Marc Lichtenfeld

Newsletter provider, long/short equity, dividend investing
Marc Lichtenfeld
Newsletter provider, long/short equity, dividend investing
Contributor since: 2010
Company: Investment U
Thanks for pointing that out. BEN shouldn't be in the database. We have not rated financial companies yet. They should be included very soon.
For free cash flow I use cash flow from operations minus capex.
Since Mattel did not give us a capex number I had to make my best guess. I used the same number from last year which gives us free cash flow of $643 million. Still enough to cover the dividend.
Going forward, Wall Street analysts, who are almost entirely bearish (only 1 out of 14 rates it a buy), project free cash flow to fall to $597 million this year but rise to $807 million next year.
I'm no fan of Wall Street analysts, but if they're even in the ballpark, Mattel should have no problem paying their dividend.
Why would they cut their dividend? Free cash flow still covers the dividend payment.
My company forbids me to write about any stock that I have a position in. So I do not have a position in Synta.
Completely disagree with your point that a dividend raise would be irresponsible and appear desperate. The company still has more than enough free cash flow to cover the dividend. A raise would signal confidence in the future, not desperateness.
Thanks very much
Wow, if you're a recent college graduate and you already grasp this concept, you're setting yourself up very well for later in life. Kids' college tuition and retirement should be easily attainable. Good for you and keep up the good work.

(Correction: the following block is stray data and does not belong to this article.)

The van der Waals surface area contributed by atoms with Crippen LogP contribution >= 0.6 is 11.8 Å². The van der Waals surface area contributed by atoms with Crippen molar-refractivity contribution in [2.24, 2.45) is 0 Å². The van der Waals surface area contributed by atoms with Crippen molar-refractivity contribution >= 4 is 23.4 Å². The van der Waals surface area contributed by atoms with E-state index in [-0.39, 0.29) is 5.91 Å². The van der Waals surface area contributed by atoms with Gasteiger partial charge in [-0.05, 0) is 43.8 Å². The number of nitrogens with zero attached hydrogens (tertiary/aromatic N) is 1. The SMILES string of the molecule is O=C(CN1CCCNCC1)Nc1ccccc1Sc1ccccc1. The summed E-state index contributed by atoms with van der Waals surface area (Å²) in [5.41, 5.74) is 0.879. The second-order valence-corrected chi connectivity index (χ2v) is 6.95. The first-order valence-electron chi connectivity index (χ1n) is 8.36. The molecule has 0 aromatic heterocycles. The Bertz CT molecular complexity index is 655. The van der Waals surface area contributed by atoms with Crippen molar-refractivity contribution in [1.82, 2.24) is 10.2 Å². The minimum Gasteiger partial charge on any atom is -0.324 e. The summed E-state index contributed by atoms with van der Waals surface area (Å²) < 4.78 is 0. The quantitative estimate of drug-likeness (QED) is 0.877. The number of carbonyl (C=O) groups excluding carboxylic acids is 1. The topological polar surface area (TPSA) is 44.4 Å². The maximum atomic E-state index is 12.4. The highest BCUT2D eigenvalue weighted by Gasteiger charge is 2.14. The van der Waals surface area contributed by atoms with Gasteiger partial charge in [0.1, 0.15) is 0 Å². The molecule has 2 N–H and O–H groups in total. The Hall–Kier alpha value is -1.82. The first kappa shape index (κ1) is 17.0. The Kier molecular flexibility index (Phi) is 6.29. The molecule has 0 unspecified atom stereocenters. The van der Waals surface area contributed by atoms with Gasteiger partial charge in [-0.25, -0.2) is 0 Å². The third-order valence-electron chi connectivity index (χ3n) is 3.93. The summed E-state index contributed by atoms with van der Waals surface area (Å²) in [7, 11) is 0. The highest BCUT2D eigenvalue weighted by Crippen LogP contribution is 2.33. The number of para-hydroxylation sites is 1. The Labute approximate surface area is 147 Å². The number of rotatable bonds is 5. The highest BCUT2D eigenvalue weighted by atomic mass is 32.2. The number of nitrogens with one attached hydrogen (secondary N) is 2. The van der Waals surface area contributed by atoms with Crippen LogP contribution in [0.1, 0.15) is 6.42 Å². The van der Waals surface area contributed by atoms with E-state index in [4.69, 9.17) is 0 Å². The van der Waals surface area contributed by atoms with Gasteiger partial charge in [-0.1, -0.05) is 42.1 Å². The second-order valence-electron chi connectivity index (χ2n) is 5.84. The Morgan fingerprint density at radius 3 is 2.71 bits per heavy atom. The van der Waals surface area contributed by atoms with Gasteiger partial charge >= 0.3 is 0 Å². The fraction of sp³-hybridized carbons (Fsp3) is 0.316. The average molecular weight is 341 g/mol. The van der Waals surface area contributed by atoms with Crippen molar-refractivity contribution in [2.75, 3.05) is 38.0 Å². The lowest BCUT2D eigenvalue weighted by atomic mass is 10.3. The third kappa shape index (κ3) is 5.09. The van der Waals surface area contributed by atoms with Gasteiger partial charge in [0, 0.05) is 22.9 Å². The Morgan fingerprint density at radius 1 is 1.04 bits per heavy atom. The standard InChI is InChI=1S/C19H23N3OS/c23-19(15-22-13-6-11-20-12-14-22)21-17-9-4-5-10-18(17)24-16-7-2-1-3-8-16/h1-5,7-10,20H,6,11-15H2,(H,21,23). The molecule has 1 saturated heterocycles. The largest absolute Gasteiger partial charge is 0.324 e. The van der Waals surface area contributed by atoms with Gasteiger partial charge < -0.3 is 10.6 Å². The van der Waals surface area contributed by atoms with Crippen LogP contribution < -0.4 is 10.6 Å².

Interesting info. Thanks for adding that to the discussion.
Thanks for the comment, but I couldn't disagree more. The S&P is trading at 15x earnings, 14x forward earnings, not expensive at all. And while this quarter's earnings aren't likely to be too exciting, the economy is showing signs of life from homebuilding to retail to autos and the highest level of consumer confidence in 5 years.
Additionally, the only times the market has been down over ten years were the years ending 1936-1940 and 2008 & 2009, all periods tied to the Great Depression and Great Recession.
So to not make money in the market over ten years, you needed epic financial collapse. And keep in mind, not all periods tied to those eras were negative. 1931- 1941 or 2001-2011 for example.
Look at the payout ratio. It's the percentage of net income that is paid out in dividends. As a general rule, I don't like to see more than 75% of net income paid out in dividends. More than that and the company could have a tough time increasing the dividend if earnings are weak.
Come to Palm Beach County. There is new construction everywhere.
The return wasn't necessarily low, it was that the market was white hot, so price made up a larger percentage of total return than dividends.
They were also saying the same thing in 1942, 1979, 2008...
I guess SA cut out the link to my new book, Get Rich with Dividends, so I'm going to try to sneak it in here. :) If you're interested in learning more, visit
The strategy works if you need income today. If you invest in Perpetual Dividend Raisers you'll at least stay ahead of inflation. If you're in some stocks paying, let's say 4% and they boost their dividend 8%-10% per year, that will preserve and grow your buying power each year.
Thanks for the comment. I prefer DRIP as it is easier for most investors. Once they find a stock(s) they like, they can continue investing in it automatically and usually at no additional cost. Though for investors willing to put in the research, the second strategy that you mentioned also makes sense.
I'm not so sure the mipo safety concern is limited. The drug was rejected once before because of safety issues. Every trial has shown elevated liver enzymes. Even if it is approved, there will likely be a black box warning.
Thanks chk. I used Morningstar for this column.
Jan iss right. That's a typo regarding APA. The number is correct, but it should have said oil and gas company. Sorry for the confusion.